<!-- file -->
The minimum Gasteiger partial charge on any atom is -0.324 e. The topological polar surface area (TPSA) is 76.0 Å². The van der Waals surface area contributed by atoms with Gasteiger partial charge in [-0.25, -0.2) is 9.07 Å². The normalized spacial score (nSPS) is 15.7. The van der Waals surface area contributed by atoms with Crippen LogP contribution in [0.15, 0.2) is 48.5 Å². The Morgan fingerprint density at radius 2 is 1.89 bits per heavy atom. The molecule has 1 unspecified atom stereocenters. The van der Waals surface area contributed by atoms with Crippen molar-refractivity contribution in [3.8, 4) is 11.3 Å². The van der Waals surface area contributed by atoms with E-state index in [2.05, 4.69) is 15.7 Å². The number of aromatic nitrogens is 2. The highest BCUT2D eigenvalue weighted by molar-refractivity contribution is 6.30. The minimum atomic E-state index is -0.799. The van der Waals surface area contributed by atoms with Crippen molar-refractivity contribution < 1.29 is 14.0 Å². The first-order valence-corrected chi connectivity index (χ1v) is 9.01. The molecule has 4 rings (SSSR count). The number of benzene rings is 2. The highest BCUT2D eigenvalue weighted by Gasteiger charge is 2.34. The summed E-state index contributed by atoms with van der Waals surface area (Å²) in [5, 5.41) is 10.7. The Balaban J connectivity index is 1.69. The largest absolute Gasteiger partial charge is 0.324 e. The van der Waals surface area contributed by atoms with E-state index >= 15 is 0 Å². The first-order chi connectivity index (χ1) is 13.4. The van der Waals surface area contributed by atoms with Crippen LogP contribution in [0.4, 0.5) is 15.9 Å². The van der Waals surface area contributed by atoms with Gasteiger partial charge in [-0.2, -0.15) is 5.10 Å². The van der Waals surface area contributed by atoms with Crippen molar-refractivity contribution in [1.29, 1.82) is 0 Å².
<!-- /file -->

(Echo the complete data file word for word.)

The minimum Gasteiger partial charge on any atom is -0.324 e. The topological polar surface area (TPSA) is 76.0 Å². The van der Waals surface area contributed by atoms with Gasteiger partial charge in [-0.25, -0.2) is 9.07 Å². The normalized spacial score (nSPS) is 15.7. The van der Waals surface area contributed by atoms with Crippen LogP contribution in [0.15, 0.2) is 48.5 Å². The Morgan fingerprint density at radius 2 is 1.89 bits per heavy atom. The molecule has 1 unspecified atom stereocenters. The van der Waals surface area contributed by atoms with Crippen molar-refractivity contribution in [3.8, 4) is 11.3 Å². The van der Waals surface area contributed by atoms with E-state index in [2.05, 4.69) is 15.7 Å². The number of aromatic nitrogens is 2. The highest BCUT2D eigenvalue weighted by molar-refractivity contribution is 6.30. The minimum atomic E-state index is -0.799. The van der Waals surface area contributed by atoms with Crippen molar-refractivity contribution < 1.29 is 14.0 Å². The first-order valence-corrected chi connectivity index (χ1v) is 9.01. The molecule has 4 rings (SSSR count). The number of benzene rings is 2. The highest BCUT2D eigenvalue weighted by Gasteiger charge is 2.34. The summed E-state index contributed by atoms with van der Waals surface area (Å²) in [5, 5.41) is 10.7. The Balaban J connectivity index is 1.69. The largest absolute Gasteiger partial charge is 0.324 e. The van der Waals surface area contributed by atoms with E-state index >= 15 is 0 Å². The first-order chi connectivity index (χ1) is 13.4. The van der Waals surface area contributed by atoms with Crippen LogP contribution in [0.4, 0.5) is 15.9 Å². The van der Waals surface area contributed by atoms with Gasteiger partial charge in [-0.2, -0.15) is 5.10 Å². The van der Waals surface area contributed by atoms with Crippen molar-refractivity contribution in [1.29, 1.82) is 0 Å².